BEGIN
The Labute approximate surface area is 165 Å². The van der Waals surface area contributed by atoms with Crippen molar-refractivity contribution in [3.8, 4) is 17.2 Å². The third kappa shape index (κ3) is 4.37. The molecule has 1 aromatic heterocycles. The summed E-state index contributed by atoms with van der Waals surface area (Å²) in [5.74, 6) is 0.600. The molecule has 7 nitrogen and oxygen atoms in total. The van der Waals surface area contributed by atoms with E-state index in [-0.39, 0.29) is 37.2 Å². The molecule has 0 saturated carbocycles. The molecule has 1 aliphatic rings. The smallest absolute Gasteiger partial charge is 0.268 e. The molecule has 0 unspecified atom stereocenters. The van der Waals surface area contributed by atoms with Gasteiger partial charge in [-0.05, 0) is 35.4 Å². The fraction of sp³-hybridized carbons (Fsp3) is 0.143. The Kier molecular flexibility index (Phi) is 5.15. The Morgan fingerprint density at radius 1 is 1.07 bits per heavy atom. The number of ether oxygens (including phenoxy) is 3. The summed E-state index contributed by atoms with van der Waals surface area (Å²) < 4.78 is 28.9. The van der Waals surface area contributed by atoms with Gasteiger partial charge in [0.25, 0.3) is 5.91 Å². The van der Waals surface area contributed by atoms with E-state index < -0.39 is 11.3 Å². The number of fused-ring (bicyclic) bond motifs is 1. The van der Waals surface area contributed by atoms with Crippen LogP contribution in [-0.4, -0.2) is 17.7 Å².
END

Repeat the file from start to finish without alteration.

The Labute approximate surface area is 165 Å². The van der Waals surface area contributed by atoms with Crippen molar-refractivity contribution in [3.8, 4) is 17.2 Å². The third kappa shape index (κ3) is 4.37. The molecule has 1 aromatic heterocycles. The summed E-state index contributed by atoms with van der Waals surface area (Å²) in [5.74, 6) is 0.600. The molecule has 7 nitrogen and oxygen atoms in total. The van der Waals surface area contributed by atoms with E-state index in [-0.39, 0.29) is 37.2 Å². The molecule has 0 saturated carbocycles. The molecule has 1 aliphatic rings. The smallest absolute Gasteiger partial charge is 0.268 e. The molecule has 0 unspecified atom stereocenters. The van der Waals surface area contributed by atoms with Gasteiger partial charge in [-0.05, 0) is 35.4 Å². The fraction of sp³-hybridized carbons (Fsp3) is 0.143. The Kier molecular flexibility index (Phi) is 5.15. The Morgan fingerprint density at radius 1 is 1.07 bits per heavy atom. The number of ether oxygens (including phenoxy) is 3. The summed E-state index contributed by atoms with van der Waals surface area (Å²) < 4.78 is 28.9. The van der Waals surface area contributed by atoms with Gasteiger partial charge in [0.25, 0.3) is 5.91 Å². The van der Waals surface area contributed by atoms with E-state index < -0.39 is 11.3 Å². The number of fused-ring (bicyclic) bond motifs is 1. The van der Waals surface area contributed by atoms with Crippen LogP contribution in [-0.4, -0.2) is 17.7 Å².